In contrast to the '66 L72,...
In contrast to the '66 L72, check out this '67 L88. It's common knowledge that these cars came without fan shrouds. The idea here was to discourage use on the street (as if a lumpy cam, 12:1+ compression ratio and a decided lack of creature comforts wasn't enough). Yes, it's neat to look at, but in practice, operating a Corvette on the street without a tight fitting shroud is just asking for heating trouble.
In the hypothetical world, a fan wouldn't be required if a Corvette was constantly driven at high speeds (definitely an enticing concept, but not too practical). Airflow from the vehicle's velocity would be sufficient to allow for adequate airflow over the radiator surface, with the result being proper cooling. After all, that's pretty much how World War II aircraft with liquid cooled engines worked (good examples being the P-51 Mustang, Spitfire, Warhawk, and so on). While this would be an ideal situation, it's seldom possible-or realistic. Because of this, a fan of some sort becomes a necessary evil.
Given the fact that a fan is pretty much an essential commodity, it's probably a good idea to install one that actually works. There are a number of good quality fans on the market, and they range from OEM, factory produced models to stainless steel flex versions, and of course, electric jobs that are so common on late-model Corvettes and used with regularity on many Vette Rods. The typical "standard" fan assembly is fixed. It rotates constantly with the water pump shaft. A thermostatic fan is just that-a fan that slows down when cooling requirements have diminished. This type of fan has seldom been used in North American passenger car applications or Corvettes (cost, size, and complexities being factors). Flexible fans reduce their pitch as engine rpm increases (or more correctly, as pulley speed increases). Fluid coupling fans (sometimes referred to as viscous clutch fans) speed up or slow down-again dependent upon engine or pulley speed. Viscous or "clutch" fans were regular fixtures on Corvettes for years. Electric fans are simply remote units that depend upon the vehicle's electrical system for operation. Dependent upon the application, they can be manually switched or can operate via an integral thermostatic coupling. Of course, late-model Corvettes all came factory-equipped with electric fans.
Horsepower is Horsepower
Certain types of fans require more horsepower for operation than others. Leading the pack in terms of least power absorption is, of course, the electric fan. They rely upon battery power to operate, but keep in mind that the battery will be drained when the unit is in operation. That means the charging system has to keep up (basically, the engine has to power the alternator demands instead of turning the fan, and it still must power the water pump and other accessories). In terms of conventional fans, both the flex fan and the clutch fan offer considerable advantages as far as horsepower losses are concerned. Obviously, a flex fan is far less complicated than its clutch fan stable mate, but it too has some drawbacks. Some flex fan designs simply take a "set" at a given position following sustained use. The result, of course, is too little fan action and, ultimately, reduced cooling. Depending upon the Corvette, one of the safest bets in terms of fans is the original equipment style clutch or fluid coupling system. When the clutch mechanism is in competent operating condition, the fan works flawlessly, declutching as the engine speed or pulley speed increases. The final outcome is more available horsepower when you need it.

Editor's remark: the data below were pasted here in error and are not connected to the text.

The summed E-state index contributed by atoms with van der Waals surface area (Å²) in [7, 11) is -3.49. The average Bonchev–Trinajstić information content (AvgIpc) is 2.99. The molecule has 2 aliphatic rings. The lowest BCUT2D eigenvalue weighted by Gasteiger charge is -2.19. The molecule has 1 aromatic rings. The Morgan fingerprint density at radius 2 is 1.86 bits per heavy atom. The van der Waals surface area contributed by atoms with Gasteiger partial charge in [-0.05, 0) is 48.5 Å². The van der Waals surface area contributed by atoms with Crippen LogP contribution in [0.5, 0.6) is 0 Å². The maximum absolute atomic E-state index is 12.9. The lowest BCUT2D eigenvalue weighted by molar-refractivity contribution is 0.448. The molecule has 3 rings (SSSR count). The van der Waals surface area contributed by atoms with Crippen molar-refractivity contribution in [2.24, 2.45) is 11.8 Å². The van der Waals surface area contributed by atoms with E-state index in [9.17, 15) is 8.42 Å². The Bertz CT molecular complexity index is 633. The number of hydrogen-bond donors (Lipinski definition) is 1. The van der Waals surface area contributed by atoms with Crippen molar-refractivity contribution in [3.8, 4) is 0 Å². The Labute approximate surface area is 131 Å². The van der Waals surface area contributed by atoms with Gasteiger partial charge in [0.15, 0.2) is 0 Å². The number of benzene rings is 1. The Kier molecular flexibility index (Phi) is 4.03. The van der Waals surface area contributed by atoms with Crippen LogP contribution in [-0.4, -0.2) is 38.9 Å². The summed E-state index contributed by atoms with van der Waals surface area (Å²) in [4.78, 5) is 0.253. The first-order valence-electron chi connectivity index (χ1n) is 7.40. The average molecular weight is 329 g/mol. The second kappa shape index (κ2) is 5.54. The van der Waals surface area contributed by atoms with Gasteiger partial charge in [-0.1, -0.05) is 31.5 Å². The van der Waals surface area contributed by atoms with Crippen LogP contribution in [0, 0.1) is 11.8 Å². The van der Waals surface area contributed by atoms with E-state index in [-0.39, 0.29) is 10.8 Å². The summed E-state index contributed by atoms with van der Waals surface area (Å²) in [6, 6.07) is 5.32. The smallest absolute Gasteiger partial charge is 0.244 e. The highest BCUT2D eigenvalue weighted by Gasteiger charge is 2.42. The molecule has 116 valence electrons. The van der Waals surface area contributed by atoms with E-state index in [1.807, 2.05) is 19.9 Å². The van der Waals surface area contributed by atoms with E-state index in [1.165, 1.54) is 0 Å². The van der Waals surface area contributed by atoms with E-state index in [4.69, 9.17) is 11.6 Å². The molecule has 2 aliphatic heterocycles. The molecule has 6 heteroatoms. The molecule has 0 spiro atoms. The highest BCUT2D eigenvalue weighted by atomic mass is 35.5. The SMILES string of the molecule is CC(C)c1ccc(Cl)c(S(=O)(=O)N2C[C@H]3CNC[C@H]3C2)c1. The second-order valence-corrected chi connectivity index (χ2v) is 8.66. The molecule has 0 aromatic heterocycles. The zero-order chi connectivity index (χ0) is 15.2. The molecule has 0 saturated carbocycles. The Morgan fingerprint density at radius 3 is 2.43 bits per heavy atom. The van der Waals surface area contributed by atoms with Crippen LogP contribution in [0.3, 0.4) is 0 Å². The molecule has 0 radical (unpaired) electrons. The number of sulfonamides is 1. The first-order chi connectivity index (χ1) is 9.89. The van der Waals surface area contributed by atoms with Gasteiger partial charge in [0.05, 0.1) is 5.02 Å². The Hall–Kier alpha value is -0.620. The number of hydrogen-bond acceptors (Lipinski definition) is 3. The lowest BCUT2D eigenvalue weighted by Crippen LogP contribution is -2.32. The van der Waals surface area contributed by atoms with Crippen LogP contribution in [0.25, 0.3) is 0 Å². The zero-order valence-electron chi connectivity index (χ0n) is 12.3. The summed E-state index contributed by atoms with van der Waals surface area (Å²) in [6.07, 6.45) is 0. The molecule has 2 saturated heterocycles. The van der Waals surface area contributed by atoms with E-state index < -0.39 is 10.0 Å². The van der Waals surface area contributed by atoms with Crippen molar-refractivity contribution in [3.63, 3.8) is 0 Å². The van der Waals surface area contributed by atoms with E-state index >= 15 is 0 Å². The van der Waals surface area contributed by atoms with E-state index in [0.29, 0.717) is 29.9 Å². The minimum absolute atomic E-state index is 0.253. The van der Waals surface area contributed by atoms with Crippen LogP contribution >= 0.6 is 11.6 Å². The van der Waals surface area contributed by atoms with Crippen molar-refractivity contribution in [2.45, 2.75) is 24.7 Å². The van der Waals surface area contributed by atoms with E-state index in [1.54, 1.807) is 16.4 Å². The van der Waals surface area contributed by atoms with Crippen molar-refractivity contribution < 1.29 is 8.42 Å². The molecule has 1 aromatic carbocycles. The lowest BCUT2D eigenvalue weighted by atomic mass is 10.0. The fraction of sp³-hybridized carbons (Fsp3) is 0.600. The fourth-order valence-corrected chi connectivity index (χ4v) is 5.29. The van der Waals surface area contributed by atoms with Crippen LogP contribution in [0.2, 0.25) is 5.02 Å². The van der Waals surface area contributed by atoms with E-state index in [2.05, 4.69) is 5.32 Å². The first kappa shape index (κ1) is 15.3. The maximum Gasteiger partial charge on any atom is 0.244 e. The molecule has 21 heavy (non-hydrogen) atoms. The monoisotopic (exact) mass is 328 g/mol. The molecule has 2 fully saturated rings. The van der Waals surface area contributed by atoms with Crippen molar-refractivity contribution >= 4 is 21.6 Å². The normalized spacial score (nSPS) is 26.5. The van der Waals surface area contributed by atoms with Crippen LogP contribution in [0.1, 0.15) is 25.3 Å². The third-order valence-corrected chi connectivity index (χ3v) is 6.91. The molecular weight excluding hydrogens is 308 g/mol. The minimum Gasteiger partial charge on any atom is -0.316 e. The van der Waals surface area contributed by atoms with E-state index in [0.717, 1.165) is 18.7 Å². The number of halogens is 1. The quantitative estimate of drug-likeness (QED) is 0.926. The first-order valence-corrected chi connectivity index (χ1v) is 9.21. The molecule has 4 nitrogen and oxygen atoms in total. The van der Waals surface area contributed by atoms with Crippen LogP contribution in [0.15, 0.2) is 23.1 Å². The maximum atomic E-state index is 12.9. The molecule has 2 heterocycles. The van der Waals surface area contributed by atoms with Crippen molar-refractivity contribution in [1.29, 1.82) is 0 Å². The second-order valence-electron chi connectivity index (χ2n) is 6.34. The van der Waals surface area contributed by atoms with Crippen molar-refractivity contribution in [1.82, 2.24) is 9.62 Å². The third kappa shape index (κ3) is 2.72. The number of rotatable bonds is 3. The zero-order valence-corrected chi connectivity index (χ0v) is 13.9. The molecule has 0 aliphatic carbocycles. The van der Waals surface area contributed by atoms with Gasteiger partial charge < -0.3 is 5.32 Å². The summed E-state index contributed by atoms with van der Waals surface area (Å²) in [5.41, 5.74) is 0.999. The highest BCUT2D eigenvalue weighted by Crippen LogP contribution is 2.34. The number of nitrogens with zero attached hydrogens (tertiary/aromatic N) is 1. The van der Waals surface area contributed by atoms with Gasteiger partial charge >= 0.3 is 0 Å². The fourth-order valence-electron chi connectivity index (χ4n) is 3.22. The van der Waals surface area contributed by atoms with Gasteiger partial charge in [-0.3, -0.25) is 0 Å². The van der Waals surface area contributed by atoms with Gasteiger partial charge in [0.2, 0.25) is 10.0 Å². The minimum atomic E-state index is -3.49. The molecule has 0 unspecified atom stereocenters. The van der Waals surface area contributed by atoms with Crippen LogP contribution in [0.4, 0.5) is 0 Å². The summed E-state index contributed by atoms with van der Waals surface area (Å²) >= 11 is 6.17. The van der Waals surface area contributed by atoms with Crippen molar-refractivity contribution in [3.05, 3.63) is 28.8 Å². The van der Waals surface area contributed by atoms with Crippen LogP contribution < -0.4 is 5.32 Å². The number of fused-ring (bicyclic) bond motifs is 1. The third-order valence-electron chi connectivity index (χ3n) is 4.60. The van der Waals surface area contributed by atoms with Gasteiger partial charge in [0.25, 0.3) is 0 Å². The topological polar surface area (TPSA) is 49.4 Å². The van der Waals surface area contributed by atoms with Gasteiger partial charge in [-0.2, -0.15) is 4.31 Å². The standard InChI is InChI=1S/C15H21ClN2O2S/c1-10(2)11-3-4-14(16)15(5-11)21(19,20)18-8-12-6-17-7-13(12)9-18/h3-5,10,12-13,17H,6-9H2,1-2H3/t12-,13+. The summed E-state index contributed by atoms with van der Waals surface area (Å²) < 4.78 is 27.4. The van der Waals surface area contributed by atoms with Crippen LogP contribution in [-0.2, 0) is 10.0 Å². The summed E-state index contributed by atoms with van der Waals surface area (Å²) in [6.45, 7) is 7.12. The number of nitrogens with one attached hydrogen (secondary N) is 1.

When dealing with conventional fans, one area that you should think about is a phenomenon called blade stall. Similar to an aircraft propeller, the fan attached to your Corvette engine can in fact be turned too fast. A massive amount of turbulence is created that effectively decreases the airflow through the radiator. Obviously, overheating will be the consequence, but fixing the problem might be more difficult. The only real solution is to reduce the speed of the fan, which can be handled easily with a pulley that's a different diameter.
This is a very common arrangement...
This is a very common arrangement found on many Corvettes up to the C4 models. It's a viscous or "clutch" fan. This is the fan type that, in most cases, should deliver the best performance in any vintage Corvette. Yes, it's an OEM factory clutch fan. And it's certainly not a trick, sophisticated piece. In operation, the clutch allows the fan to speed up or slow down-again dependent upon engine or pulley speed. Because of this, the fan decouples as engine speed increases, more or less freewheeling at high rpm. Given the freewheeling nature, there's little power loss when the car is accelerating. In contrast, the fan couples up when the engine speed is low. By coincidence (or perhaps more correctly, design) this gives the engine the maximum amount of cooling when it's needed the most.
Take a close look at the fan...
Take a close look at the fan and shroud in this '66 L72 Corvette. Two things are important: There's a shroud in use, and the fan blade tips are actually very close to the edge of the shroud. In effect, this leads all of the available air through the radiator.
Late-model C3 Vettes were...
Late-model C3 Vettes were jammed with hardware. The fan was still crank driven, and obviously, positioned behind the radiator. The trouble here is there is so much stuff inside the engine compartment, there's little room for airflow. This would eventually change as the Corvette matured.